for any damages sustained by a breach. 4. SAME-MEASURE OF DAMAGE.

Where eggs are sold on a warranty that they are of a certain quality, the measure of damage for a breach of the warranty is the difference be tween the price the eggs brought on resale by the buyer and that which

they would have brought had the quality been as represented by the seller. Appeal from Trial Term.

Action by Thomas K. Egbert and another against the Hanford Produce Company. From a judgment for plaintiffs and an order denying a motion for a new trial, defendant appeals. Affirmed.


George C. Delacy, for appellant.
Charles I. McBurney, for respondents.

MCLAUGHLIN, J. This action was brought to recover damages for an alleged breach of warranty in the sale and delivery by defendant to the plaintiffs of a quantity of eggs.

The material allegations of the complaint upon which a recovery was sought were that the defendant, an Iowa corporation, on or about the 20th of April, 1899, offered to sell to the plaintiffs, for $9,000, five car loads of eggs, which it warranted to be selected storage eggs, a quality known to the trade as "storage firsts"; that the plaintiffs, relying upon this warranty, and believing the same to be true, purchased five car loads, consisting of 60,000 dozen, for which they paid the price asked by defendant; that the same did not come into plaintiffs' possession at the time of the purchase, nor when payment was made, but were held by defendant, as warehouseman of these plaintiffs, at Sioux City, Ia.; that thereafter plaintiffs directed defendant to ship the same to their place of business in the city of New York, which it did, and upon inspection it was ascertained that the eggs were not selected storage eggs of the quality warranted and known to the trade as "storage firsts,” but were of a much inferior quality, of which fact defendant was immediately notified, and at the same time plaintiffs offered to return the eggs to the defendant or dispose of them as it might direct; that the defendant refused to receive the eggs or give any directions as to their disposition, and they were thereupon sold in the open market, previous notice of such sale having been given to the defendant; and judgment was demanded for the difference between what they brought on such sale and what they would have brought had they been of the quality represented.

The answer admitted the sale; payment of the purchase price; that the eggs were stored, after the purchase, by defendant in its cold-storage warehouse at Sioux City, Iowa, and warehouse receipts issued therefor; and denied the other material allegations of the complaint; as a separate defense alleged that at the time stated in the complaint the defendant sold to the plaintiffs, at the price stated therein, 60,000 dozen of "fancy selected eggs in storage,” and at plaintiffs' request the same were placed in cold storage "to await 'the orders and disposition of plaintiffs concerning the same”; that, the eggs having been put in cold storage, the defendant issued its warehouse receipts covering the same; that said eggs were, at the time of the sale and deposit, of the kind, character, and quality called for by the contract of sale; that they remained in defendant's cold-storage warehouse until the 25th day of November, 1899, at which time, and at sundry dates thereafter prior to the 8th day of January, 1900, defendant, at plaintiffs' request, shipped all of said eggs in five separate car loads to plaintiffs in the city of New York; and that if, at the time of the receipt by plaintiffs, said eggs did not grade as "fancy selected eggs," it was through no fault of defendant, but was due entirely to the length of time during which plaintiffs had kept said eggs in storage.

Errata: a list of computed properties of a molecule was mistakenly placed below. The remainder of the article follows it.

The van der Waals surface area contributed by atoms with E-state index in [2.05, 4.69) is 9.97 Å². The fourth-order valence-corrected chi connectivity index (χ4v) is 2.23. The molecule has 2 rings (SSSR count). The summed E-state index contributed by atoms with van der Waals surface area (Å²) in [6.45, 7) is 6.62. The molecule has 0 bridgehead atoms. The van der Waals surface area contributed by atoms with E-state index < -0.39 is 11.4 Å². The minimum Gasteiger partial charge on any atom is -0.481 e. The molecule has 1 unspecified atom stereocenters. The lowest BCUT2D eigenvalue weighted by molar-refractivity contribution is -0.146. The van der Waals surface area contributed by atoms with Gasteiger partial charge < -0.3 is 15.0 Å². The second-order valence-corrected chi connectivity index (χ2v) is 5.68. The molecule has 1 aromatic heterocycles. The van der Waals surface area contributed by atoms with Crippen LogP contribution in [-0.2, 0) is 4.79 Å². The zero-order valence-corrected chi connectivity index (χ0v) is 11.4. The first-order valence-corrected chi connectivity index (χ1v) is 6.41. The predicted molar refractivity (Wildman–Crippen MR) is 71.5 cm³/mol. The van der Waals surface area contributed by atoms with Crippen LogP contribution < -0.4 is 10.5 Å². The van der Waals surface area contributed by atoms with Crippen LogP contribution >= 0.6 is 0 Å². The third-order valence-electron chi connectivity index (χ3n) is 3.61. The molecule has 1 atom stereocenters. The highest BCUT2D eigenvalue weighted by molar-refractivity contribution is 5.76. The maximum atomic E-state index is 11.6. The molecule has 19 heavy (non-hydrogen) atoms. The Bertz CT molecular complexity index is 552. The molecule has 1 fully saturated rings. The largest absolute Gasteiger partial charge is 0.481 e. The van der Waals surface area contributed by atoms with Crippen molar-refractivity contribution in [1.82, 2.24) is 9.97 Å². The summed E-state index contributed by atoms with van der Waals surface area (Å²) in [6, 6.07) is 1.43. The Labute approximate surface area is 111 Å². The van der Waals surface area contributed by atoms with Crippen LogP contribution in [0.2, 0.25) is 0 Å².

Upon the issue thus formed the parties went to trial, where substantially the only fact litigated was whether the eggs were of the quality represented at the time the purchase was made.

There was no real dispute as to the terms of the contract. The eggs sold were five car loads of selected storage eggs. The contract was made in April, when the storage of eggs begins, and was for selected eggs, known as "storage firsts.” This was not only established by the witnesses on the part of the plaintiffs, but by the invoice, the warehouse receipts, and also by the defendant's witness Hanford--the person who made the sale—who testified that they were to be “fancy selected eggs in storage"; that they “were to be the usual high quality of Hanford storage eggs”; as well as by the testimony of the president and warehouseman of the defendant (which was taken by commission), to the effect that the eggs were to be "fancy storage packed Aprils,” known as "fancy selected storage eggs," a quality considered by him “second to none." Nor was there any dispute between them as to the effect of